May 31 • 1HR 7M

Lee Fang: investigative journalism and investigating journalists

Corruption, corruption, everywhere

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Razib Khan
Conversations about science, culture, and current affairs
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On this episode of Unsupervised Learning, Razib talks to journalist Lee Fang. Formerly an investigative reporter at The Intercept and a contributing writer at The Nation, Fang began his journalism career at ThinkProgress. As an undergraduate, Fang was president of the University of Maryland College Democrats, and interned for Democratic representatives Stephanie Tubbs Jones and Steny Hoyer. He was also the first intern for the progressive media watchdog group Media Matters for America. Today Fang publishes his findings on his eponymous Substack.

Razib asks Fang what it’s like to do investigative journalism without institutional support. A common assertion in relation to the decline of the mainstream media is that only organizations with deep pockets and long time horizons can fund such work, but Fang has already exposed Pierre Omidyar’s support for defunding the police while personally investing in private security companies, discovered that a major California diversity consultant was defrauding the state and found that tech companies put in mass applications for lower-paid H1-B hires after mass layoffs of mostly Americans. Fang attests to there being a surfeit of public documents there for the taking; what's needed is just the will and determination to dig.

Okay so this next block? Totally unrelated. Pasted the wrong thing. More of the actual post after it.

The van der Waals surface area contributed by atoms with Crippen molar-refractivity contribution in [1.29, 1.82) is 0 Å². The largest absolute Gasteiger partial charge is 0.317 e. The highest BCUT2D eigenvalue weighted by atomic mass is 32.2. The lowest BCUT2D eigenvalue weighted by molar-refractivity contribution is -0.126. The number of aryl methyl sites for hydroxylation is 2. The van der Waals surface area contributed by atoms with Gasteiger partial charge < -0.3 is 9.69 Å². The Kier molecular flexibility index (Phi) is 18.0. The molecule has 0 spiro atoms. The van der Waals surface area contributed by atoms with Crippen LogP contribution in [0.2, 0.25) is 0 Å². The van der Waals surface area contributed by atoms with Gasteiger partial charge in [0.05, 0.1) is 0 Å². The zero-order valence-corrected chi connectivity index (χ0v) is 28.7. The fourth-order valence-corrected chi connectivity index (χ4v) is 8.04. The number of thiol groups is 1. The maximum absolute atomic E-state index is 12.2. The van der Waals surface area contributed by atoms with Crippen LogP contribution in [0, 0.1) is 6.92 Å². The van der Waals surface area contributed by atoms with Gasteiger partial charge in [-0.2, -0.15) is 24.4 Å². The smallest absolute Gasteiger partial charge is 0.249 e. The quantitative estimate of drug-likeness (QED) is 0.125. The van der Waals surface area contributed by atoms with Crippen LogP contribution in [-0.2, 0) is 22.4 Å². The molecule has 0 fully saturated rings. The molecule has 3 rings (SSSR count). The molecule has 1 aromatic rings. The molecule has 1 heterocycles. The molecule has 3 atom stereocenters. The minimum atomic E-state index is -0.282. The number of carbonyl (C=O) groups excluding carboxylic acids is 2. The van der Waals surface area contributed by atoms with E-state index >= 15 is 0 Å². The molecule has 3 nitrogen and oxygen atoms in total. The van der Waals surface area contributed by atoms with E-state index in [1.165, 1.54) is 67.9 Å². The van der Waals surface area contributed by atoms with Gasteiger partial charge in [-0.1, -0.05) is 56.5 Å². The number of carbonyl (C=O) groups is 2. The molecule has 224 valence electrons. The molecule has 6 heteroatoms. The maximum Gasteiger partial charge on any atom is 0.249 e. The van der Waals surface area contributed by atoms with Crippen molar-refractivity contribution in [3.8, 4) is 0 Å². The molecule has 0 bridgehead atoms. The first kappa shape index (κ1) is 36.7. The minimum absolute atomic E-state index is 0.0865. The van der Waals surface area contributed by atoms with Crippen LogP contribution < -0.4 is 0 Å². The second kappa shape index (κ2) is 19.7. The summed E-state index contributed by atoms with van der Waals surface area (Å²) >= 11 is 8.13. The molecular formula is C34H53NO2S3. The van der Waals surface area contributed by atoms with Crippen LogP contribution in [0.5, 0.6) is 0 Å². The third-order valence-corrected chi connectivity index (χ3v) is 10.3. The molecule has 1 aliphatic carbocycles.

Razib and Fang also discuss what it’s like to start out in progressive journalism, but now find yourself in an ideological space without a clear partisan valence. Though Fang clearly comes out of the Left, some of his findings, like that Pfizer funded lobbying groups who pushed vaccine mandates, are now more palatable to the Right. He is also unafraid to take on establishment progressive pundits, like Mehdi Hassan, whom Fang systematically exposed as having a history of engaging in personal attacks based on accusations of racism as well as engaging in plagiarism.

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